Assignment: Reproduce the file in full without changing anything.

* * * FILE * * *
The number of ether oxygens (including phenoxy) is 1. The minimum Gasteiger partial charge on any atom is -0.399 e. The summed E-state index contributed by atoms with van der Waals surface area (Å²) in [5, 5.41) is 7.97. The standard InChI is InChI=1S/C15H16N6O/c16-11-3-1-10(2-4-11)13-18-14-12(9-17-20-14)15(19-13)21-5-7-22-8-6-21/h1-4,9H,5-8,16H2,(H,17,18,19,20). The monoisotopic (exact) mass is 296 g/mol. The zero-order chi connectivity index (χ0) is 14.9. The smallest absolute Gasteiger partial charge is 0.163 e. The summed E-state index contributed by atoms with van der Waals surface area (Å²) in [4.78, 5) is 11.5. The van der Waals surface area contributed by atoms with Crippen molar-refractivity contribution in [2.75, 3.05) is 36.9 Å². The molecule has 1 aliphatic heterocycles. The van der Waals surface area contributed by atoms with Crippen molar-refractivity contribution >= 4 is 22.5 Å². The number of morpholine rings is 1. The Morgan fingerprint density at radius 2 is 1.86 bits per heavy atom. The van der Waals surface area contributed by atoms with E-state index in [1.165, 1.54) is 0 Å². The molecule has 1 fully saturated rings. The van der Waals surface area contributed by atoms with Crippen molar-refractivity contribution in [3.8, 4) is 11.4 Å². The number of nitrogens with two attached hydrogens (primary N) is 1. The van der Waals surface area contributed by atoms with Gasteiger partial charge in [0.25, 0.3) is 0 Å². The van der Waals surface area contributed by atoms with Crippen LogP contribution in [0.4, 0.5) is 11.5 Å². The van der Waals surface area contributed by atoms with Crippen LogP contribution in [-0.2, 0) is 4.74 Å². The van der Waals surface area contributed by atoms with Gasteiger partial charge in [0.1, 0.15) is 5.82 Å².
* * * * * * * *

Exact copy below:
The number of ether oxygens (including phenoxy) is 1. The minimum Gasteiger partial charge on any atom is -0.399 e. The summed E-state index contributed by atoms with van der Waals surface area (Å²) in [5, 5.41) is 7.97. The standard InChI is InChI=1S/C15H16N6O/c16-11-3-1-10(2-4-11)13-18-14-12(9-17-20-14)15(19-13)21-5-7-22-8-6-21/h1-4,9H,5-8,16H2,(H,17,18,19,20). The monoisotopic (exact) mass is 296 g/mol. The zero-order chi connectivity index (χ0) is 14.9. The smallest absolute Gasteiger partial charge is 0.163 e. The summed E-state index contributed by atoms with van der Waals surface area (Å²) in [4.78, 5) is 11.5. The van der Waals surface area contributed by atoms with Crippen molar-refractivity contribution in [2.75, 3.05) is 36.9 Å². The molecule has 1 aliphatic heterocycles. The van der Waals surface area contributed by atoms with Crippen molar-refractivity contribution >= 4 is 22.5 Å². The number of morpholine rings is 1. The Morgan fingerprint density at radius 2 is 1.86 bits per heavy atom. The van der Waals surface area contributed by atoms with E-state index in [1.165, 1.54) is 0 Å². The molecule has 1 fully saturated rings. The van der Waals surface area contributed by atoms with Crippen molar-refractivity contribution in [3.8, 4) is 11.4 Å². The number of nitrogens with two attached hydrogens (primary N) is 1. The van der Waals surface area contributed by atoms with Gasteiger partial charge in [0.25, 0.3) is 0 Å². The van der Waals surface area contributed by atoms with Crippen LogP contribution in [0.4, 0.5) is 11.5 Å². The van der Waals surface area contributed by atoms with Crippen LogP contribution in [-0.2, 0) is 4.74 Å². The van der Waals surface area contributed by atoms with Gasteiger partial charge in [0.1, 0.15) is 5.82 Å².